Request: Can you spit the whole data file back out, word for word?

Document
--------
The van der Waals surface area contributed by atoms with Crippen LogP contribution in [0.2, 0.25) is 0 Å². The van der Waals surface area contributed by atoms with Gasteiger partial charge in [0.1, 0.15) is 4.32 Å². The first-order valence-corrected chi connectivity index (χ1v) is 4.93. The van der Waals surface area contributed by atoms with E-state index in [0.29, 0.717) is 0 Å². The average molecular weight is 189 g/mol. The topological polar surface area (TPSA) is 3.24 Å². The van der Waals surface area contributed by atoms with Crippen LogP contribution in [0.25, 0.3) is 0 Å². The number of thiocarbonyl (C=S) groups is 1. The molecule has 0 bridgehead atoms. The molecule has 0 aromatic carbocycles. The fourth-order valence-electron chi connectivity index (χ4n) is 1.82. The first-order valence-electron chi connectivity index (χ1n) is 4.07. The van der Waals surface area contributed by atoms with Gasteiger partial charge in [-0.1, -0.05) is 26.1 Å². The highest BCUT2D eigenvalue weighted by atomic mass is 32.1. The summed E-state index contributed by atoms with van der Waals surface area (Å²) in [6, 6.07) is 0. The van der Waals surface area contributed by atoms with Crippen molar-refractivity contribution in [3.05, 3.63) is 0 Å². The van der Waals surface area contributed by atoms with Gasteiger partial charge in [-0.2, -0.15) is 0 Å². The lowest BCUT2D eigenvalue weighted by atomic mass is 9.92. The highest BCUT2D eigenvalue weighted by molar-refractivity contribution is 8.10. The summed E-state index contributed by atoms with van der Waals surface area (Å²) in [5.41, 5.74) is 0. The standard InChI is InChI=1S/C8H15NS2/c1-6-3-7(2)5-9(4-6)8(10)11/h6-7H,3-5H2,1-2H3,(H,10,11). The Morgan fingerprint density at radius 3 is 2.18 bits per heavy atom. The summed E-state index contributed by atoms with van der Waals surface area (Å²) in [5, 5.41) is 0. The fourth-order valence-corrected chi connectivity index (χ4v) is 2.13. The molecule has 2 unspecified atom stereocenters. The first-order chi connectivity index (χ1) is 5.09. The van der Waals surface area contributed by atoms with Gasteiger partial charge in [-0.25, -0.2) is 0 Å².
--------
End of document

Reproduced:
The van der Waals surface area contributed by atoms with Crippen LogP contribution in [0.2, 0.25) is 0 Å². The van der Waals surface area contributed by atoms with Gasteiger partial charge in [0.1, 0.15) is 4.32 Å². The first-order valence-corrected chi connectivity index (χ1v) is 4.93. The van der Waals surface area contributed by atoms with E-state index in [0.29, 0.717) is 0 Å². The average molecular weight is 189 g/mol. The topological polar surface area (TPSA) is 3.24 Å². The van der Waals surface area contributed by atoms with Crippen LogP contribution in [0.25, 0.3) is 0 Å². The number of thiocarbonyl (C=S) groups is 1. The molecule has 0 bridgehead atoms. The molecule has 0 aromatic carbocycles. The fourth-order valence-electron chi connectivity index (χ4n) is 1.82. The first-order valence-electron chi connectivity index (χ1n) is 4.07. The van der Waals surface area contributed by atoms with Gasteiger partial charge in [-0.1, -0.05) is 26.1 Å². The highest BCUT2D eigenvalue weighted by atomic mass is 32.1. The summed E-state index contributed by atoms with van der Waals surface area (Å²) in [6, 6.07) is 0. The van der Waals surface area contributed by atoms with Crippen molar-refractivity contribution in [3.05, 3.63) is 0 Å². The van der Waals surface area contributed by atoms with Gasteiger partial charge in [-0.2, -0.15) is 0 Å². The lowest BCUT2D eigenvalue weighted by atomic mass is 9.92. The highest BCUT2D eigenvalue weighted by molar-refractivity contribution is 8.10. The summed E-state index contributed by atoms with van der Waals surface area (Å²) in [5.41, 5.74) is 0. The standard InChI is InChI=1S/C8H15NS2/c1-6-3-7(2)5-9(4-6)8(10)11/h6-7H,3-5H2,1-2H3,(H,10,11). The Morgan fingerprint density at radius 3 is 2.18 bits per heavy atom. The summed E-state index contributed by atoms with van der Waals surface area (Å²) in [5, 5.41) is 0. The fourth-order valence-corrected chi connectivity index (χ4v) is 2.13. The molecule has 2 unspecified atom stereocenters. The first-order chi connectivity index (χ1) is 5.09. The van der Waals surface area contributed by atoms with Gasteiger partial charge in [-0.25, -0.2) is 0 Å².